Think of this solution as short-term, though, since sometimes nipple shields cause poor milk transfer (ie: when babies can’t suck well enough to take out enough milk from the breast) which can in turn lead to mastitis or a drop in supply for you. So, ideally, if you’re using a nipple shield, you’re also working with a lactation consultant to resolve the underlying issue — or at the very least, making your ped aware so she can ensure that baby’s weight is on track. Apart from that, always make sure that baby is swallowing when nursing and that breasts feel softened after the feed — and that the baby isn’t hungry within like 30 minutes of an hour long feed (which could indicate that the baby isn’t getting enough).

Some nipple shield alternatives: If the issue is a short nipple, try “sandwiching” your breast more to give baby more to grasp. Or stimulate the nipple prior to latching. Or pump for a few minutes to pull out the nipple and then quickly latch baby on. If it’s about painful nipples, then what you really need is some help with the latch.


OK, we made up that name. But sometimes, your breasts are so engorged, it’s actually tough for your baby to latch on. You might need to pump a little out or self-express to soften your breast before a feeding (and in the early days, especially, a warm compress can really help). Women are often worried that this can lead to a potential oversupply problem (expressing more milk than your baby is drinking), but in our experience, a tiny bit of pre-nursing pumping won’t cause overproduction — and a little extra supply of milk in the freezer never hurt anyone. Just focus on one feed at a time.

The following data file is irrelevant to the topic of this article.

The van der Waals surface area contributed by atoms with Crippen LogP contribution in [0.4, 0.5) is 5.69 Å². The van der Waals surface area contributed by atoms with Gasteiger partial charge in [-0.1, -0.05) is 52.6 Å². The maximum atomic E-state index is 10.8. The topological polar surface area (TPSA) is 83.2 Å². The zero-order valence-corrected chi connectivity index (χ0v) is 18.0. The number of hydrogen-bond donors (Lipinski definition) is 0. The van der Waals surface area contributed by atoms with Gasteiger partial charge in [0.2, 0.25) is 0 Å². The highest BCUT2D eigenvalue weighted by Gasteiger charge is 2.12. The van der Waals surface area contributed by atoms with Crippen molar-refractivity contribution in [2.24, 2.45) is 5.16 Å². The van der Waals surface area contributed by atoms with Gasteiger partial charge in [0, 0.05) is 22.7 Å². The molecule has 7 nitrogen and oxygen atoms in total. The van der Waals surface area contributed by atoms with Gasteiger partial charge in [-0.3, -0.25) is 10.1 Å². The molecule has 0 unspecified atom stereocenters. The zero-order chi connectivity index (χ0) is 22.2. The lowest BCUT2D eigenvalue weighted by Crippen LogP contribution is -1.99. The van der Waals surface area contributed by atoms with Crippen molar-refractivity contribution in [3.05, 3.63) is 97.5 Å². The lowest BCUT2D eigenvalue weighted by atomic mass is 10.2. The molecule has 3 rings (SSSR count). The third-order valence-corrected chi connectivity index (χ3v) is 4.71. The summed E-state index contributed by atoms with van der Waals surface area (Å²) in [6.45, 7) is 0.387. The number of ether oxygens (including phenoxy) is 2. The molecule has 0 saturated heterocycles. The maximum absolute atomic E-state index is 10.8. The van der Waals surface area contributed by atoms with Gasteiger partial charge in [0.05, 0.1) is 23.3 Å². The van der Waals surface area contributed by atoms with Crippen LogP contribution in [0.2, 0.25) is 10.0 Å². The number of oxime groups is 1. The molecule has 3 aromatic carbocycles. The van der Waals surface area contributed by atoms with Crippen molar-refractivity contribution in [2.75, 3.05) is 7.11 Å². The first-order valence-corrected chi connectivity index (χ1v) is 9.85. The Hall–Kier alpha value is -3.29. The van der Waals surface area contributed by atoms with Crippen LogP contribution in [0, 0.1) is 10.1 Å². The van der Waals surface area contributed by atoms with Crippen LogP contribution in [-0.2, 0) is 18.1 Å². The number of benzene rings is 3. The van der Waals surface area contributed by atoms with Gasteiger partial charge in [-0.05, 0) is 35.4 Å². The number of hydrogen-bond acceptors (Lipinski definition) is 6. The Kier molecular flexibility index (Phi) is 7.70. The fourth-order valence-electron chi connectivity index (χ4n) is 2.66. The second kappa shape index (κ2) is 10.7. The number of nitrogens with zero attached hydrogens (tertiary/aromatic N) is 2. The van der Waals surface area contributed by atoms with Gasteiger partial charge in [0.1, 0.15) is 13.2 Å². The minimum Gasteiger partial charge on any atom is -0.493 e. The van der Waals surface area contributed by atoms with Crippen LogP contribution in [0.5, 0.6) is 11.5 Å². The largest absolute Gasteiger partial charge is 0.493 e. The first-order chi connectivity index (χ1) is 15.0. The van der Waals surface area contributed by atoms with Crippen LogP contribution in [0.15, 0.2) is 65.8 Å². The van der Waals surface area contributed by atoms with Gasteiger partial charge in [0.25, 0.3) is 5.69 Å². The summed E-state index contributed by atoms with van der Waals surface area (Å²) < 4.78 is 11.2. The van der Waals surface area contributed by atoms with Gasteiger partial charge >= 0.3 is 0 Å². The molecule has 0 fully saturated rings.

This is a hot (read: slightly controversial) topic.  Generally speaking, you can introduce a bottle once a solid relationship/ latch with the breast is established. Some moms wait several weeks or even months to introduce a bottle because they want to make sure that breastfeeding is working well (what if baby suddenly starts hating on the nip?). But it is possible to wait too long, to the point that your baby is so breast-centered that they experienced “bottle refusal” (Oh LORD, we can’t imagine). Our recommendation is to introduce the bottle sometime between 3-4 weeks;  we wouldn’t want to deprive Dad of experiencing that 4am feed early on.



You MUST make sure you’re physically comfortable while breastfeeding or all of those hours nursing will add up in the form of chronic neck and back pain. In addition to a solid nursing pillow, you should get a back pillow, foot stool, and a great nursing chair — one that’s comfy and can also take a milk beating. The goal with all these accoutrements is to allow you to bring the baby toward your breast so that you don’t constantly strain yourself leaning in toward the baby.


Of course you won’t realize how thirsty you are until you get the perfect latch and hear you baby sucking that liquid gold. So remember, BEFORE you sit down, grab a glass water and just have it by your side. Same goes for snacks. And make sure to use the bathroom prior to nursing. We know you’re not a kindergartener, but it can be tough to remember these things when baby is screaming like a frantic, hangry lunatic.


Some babies feed for the better part of an hour, and many fall asleep while eating (imagine!)… so you could be sitting there awhile and don’t want to get trapped. In addition to the aforementioned snacks and water, have on hand your phone, a book (or better yet, tablet –  easier to pull off one-handed reading), and TV remote. You’re working hard and burning up some calories – go ahead and reward yourself with some DVR’ed BRAVO.